Tech, Emory discuss potential law program

Tech and Emory University are currently in the initial stages of researching the potential for a joint degree program allowing students to earn a Bachelor’s of Science (BS) in Engineering from the Institute and a Juris Doctor (JD) from Emory. The two schools have worked together in the past to create joint programs such as a MD/PhD program and a number of other joint initiatives.

According to Robert Pikowsky, pre-law advisor at Tech, engineering-based law graduates can pursue a number of different careers in the field. These include patent/intellectual property law, liability lawsuits and other cases involving engineering or technical backgrounds. In particular, such graduates are valuable to the field of litigation, especially those that involve the failure of mechanical structures and devices.

The program would be structured in one of two ways. It could be implemented either as a dual degree or joint degree program.

In the dual degree scenario, students would work for a degree from both schools, and they would be required to apply to each school separately. Once accepted to both schools, the student would receive his or her undergraduate and law education from each respective institution (engineering at Tech and law at Emory). This agreement allows for easy transfer of credits between the universities. The application process for this system would require students to apply separately to each program.

In contrast, the two schools could join together to make a unified program by providing a joint degree curriculum.

According to Pikowsky, this is more in line with what the two schools are planning. Under this option, students would be able to take specialized classes that allow them to fulfill both their engineering and law requirements. This plan requires looking at curriculum, expectations, faculty and the administration of both institutes. Students would have to apply to the joint degree by submitting one application to the program, without having to apply separately.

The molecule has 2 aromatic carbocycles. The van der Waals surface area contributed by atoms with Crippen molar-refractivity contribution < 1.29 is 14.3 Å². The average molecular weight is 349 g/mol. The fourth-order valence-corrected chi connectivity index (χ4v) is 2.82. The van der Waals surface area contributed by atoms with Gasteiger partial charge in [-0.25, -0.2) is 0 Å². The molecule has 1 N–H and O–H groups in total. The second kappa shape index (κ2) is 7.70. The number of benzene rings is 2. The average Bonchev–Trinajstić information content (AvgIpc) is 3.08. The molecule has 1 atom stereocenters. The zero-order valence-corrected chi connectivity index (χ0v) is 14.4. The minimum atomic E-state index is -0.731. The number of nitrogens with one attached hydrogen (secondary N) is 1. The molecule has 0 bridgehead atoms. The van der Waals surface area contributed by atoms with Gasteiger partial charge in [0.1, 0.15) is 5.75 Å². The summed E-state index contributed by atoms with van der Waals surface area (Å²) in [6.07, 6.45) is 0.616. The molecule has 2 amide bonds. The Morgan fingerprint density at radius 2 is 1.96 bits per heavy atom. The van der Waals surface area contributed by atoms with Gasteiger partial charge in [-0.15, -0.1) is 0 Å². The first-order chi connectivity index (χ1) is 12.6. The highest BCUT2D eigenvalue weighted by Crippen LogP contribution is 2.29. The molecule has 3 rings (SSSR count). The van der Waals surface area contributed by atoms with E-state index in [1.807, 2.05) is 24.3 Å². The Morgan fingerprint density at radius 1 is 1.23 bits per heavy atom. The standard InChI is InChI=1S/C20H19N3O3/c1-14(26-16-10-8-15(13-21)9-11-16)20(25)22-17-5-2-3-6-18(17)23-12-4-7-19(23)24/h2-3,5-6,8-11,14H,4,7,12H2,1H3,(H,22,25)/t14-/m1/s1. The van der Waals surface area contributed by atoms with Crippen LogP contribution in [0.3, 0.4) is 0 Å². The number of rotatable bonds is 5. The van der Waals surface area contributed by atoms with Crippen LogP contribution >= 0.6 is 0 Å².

Historically, joint degree programs at Tech have all been for graduate degrees, and typically last for five-years. Usually, these programs are within the same school. This allows students time to earn a Bachelor’s and Master’s degree by reducing the degree requirements in the curriculum. These programs typically require a minimum GPA (usually at least a 3.0), the completion of a minimum amount of undergraduate hours, and occasionally a faculty mentor.

Many students were at first unsure of what the purpose of the program would be and how it would benefit them directly.

“It’s rare for a high school student to know that they want to have an engineering background and then pursue a law degree. It would be a powerful combination that I believe would open up many doors,” said Michael Tallini, third-year PUBP and HTS student.

According to Susan Paraska, director of Program Review and Accreditation at Tech, considerations will have to be made moving forward as to what the number of required hours would be, and what the cost would be to the average student in the program.

Tech is currently studying other similar degree programs, such as one at Stanford and Duke, to discern the merits and flaws of a potential program at Tech. While there are no plans to implement this program in the near future, the discussion will lead to a more concrete timeline of when the program will be kicked-off officially.

“The next step is to look at the differences in the two disciplines, and what the real value of combining the two programs would be to students,” Paraska said.


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